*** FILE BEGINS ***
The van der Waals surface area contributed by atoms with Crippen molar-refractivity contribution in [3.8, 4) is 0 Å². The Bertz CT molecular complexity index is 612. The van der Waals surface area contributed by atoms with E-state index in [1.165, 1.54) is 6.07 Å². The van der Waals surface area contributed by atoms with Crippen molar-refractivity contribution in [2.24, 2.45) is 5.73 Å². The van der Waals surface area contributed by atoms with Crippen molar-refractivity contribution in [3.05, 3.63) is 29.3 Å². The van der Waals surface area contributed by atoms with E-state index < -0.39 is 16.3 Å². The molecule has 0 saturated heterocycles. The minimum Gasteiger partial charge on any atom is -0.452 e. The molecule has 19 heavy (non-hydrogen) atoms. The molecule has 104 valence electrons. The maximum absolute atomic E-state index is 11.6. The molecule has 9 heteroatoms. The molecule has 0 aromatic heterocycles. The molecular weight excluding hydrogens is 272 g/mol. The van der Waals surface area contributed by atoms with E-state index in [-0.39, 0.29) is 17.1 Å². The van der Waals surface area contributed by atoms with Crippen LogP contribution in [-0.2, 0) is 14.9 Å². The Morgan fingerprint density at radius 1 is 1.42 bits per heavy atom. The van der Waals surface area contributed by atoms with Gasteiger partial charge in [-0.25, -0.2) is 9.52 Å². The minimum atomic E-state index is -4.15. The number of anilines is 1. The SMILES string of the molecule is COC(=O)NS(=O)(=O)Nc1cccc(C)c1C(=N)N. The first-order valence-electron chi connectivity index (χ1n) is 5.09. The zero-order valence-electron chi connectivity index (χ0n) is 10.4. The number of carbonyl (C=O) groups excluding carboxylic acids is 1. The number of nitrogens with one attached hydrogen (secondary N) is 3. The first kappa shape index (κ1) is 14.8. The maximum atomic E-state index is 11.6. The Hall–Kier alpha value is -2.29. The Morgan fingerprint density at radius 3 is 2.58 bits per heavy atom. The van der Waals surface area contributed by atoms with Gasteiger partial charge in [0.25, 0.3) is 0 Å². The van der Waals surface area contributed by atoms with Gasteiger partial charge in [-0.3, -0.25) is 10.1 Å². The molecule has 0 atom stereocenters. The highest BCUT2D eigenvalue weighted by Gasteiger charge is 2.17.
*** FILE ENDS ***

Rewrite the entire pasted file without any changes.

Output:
The van der Waals surface area contributed by atoms with Crippen molar-refractivity contribution in [3.8, 4) is 0 Å². The Bertz CT molecular complexity index is 612. The van der Waals surface area contributed by atoms with E-state index in [1.165, 1.54) is 6.07 Å². The van der Waals surface area contributed by atoms with Crippen molar-refractivity contribution in [2.24, 2.45) is 5.73 Å². The van der Waals surface area contributed by atoms with Crippen molar-refractivity contribution in [3.05, 3.63) is 29.3 Å². The van der Waals surface area contributed by atoms with E-state index < -0.39 is 16.3 Å². The molecule has 0 saturated heterocycles. The minimum Gasteiger partial charge on any atom is -0.452 e. The molecule has 19 heavy (non-hydrogen) atoms. The molecule has 104 valence electrons. The maximum absolute atomic E-state index is 11.6. The molecule has 9 heteroatoms. The molecule has 0 aromatic heterocycles. The molecular weight excluding hydrogens is 272 g/mol. The van der Waals surface area contributed by atoms with E-state index in [-0.39, 0.29) is 17.1 Å². The van der Waals surface area contributed by atoms with Crippen LogP contribution in [-0.2, 0) is 14.9 Å². The Morgan fingerprint density at radius 1 is 1.42 bits per heavy atom. The van der Waals surface area contributed by atoms with Gasteiger partial charge in [-0.25, -0.2) is 9.52 Å². The minimum atomic E-state index is -4.15. The number of anilines is 1. The SMILES string of the molecule is COC(=O)NS(=O)(=O)Nc1cccc(C)c1C(=N)N. The first-order valence-electron chi connectivity index (χ1n) is 5.09. The zero-order valence-electron chi connectivity index (χ0n) is 10.4. The number of carbonyl (C=O) groups excluding carboxylic acids is 1. The number of nitrogens with one attached hydrogen (secondary N) is 3. The first kappa shape index (κ1) is 14.8. The maximum atomic E-state index is 11.6. The Hall–Kier alpha value is -2.29. The Morgan fingerprint density at radius 3 is 2.58 bits per heavy atom. The van der Waals surface area contributed by atoms with Gasteiger partial charge in [0.25, 0.3) is 0 Å². The van der Waals surface area contributed by atoms with Gasteiger partial charge in [-0.3, -0.25) is 10.1 Å². The molecule has 0 atom stereocenters. The highest BCUT2D eigenvalue weighted by Gasteiger charge is 2.17.